Mortgage rates in California improved early last week as a result of worries about Eurozone sovereign debt default and the U.S. employment report showed the economy’s rebound to be moving slower than originally anticipated.
In Greece, the nation readied itself for its second bailout in two years. The bailout measures from last year have not worked as planned. There are concerns that a default would start a domino effect and deliver the Euro region into an economic tailspin.
These fears spurred a flight-to-quality in bond circles to the benefit of U.S. mortgage rate shoppers. Ironic that quality bonds are now U.S. backed mortgage bonds.
In addition, last week’s U.S. jobs data fell short of expectations, giving another boost to mortgage markets.
There were 3 weak reports:
- ADP showed 38,000 private-sector jobs created in May. Analysts expected 170,000.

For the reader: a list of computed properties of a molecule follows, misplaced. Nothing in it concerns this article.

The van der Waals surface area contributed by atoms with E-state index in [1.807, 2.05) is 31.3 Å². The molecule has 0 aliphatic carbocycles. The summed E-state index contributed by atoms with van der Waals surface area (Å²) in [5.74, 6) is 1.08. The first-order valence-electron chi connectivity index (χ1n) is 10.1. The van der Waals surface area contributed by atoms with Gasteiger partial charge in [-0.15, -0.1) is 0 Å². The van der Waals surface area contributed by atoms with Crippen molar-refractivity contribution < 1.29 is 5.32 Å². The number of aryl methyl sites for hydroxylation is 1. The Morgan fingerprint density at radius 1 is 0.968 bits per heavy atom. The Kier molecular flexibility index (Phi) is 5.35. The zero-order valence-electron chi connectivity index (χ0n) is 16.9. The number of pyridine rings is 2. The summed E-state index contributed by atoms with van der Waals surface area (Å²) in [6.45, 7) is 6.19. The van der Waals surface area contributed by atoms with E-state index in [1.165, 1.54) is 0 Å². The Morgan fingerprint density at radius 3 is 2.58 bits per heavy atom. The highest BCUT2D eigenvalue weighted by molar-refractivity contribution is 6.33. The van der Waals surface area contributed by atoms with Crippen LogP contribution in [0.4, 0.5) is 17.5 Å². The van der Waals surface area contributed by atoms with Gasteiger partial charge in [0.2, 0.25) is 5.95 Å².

- The Department of Labor showed 422,000 Initial Jobless Claims. Analysts expected 415,000.
- The Bureau of Labor Statistics showed 54,000 jobs created in May. Analysts expected 150,000.
Each of these data points underscores the fragile nature of the U.S. recovery, and the weaker-than-expected readings helped mortgage rates improve.
It’s the sixth week of 7 that mortgage rates in California’s Inland Empire Corona have improved, setting the stage for possible new refinances, but mainly increasing home affordability.
This week, there is very little new data on which for mortgage bonds to trade. Therefore, expect the stories from recent weeks to continue to dominate headlines. If Greece’s bailout plan is met with investor optimism, mortgage rates should rise. If the plan falls flat, mortgage rates could fall.
There will also be chatter about the U.S. debt ceiling, another potentially negative force on mortgage rates.
If you’re floating a mortgage rate right now, consider locking in. There’s a lot more room for rates to rise than to fall.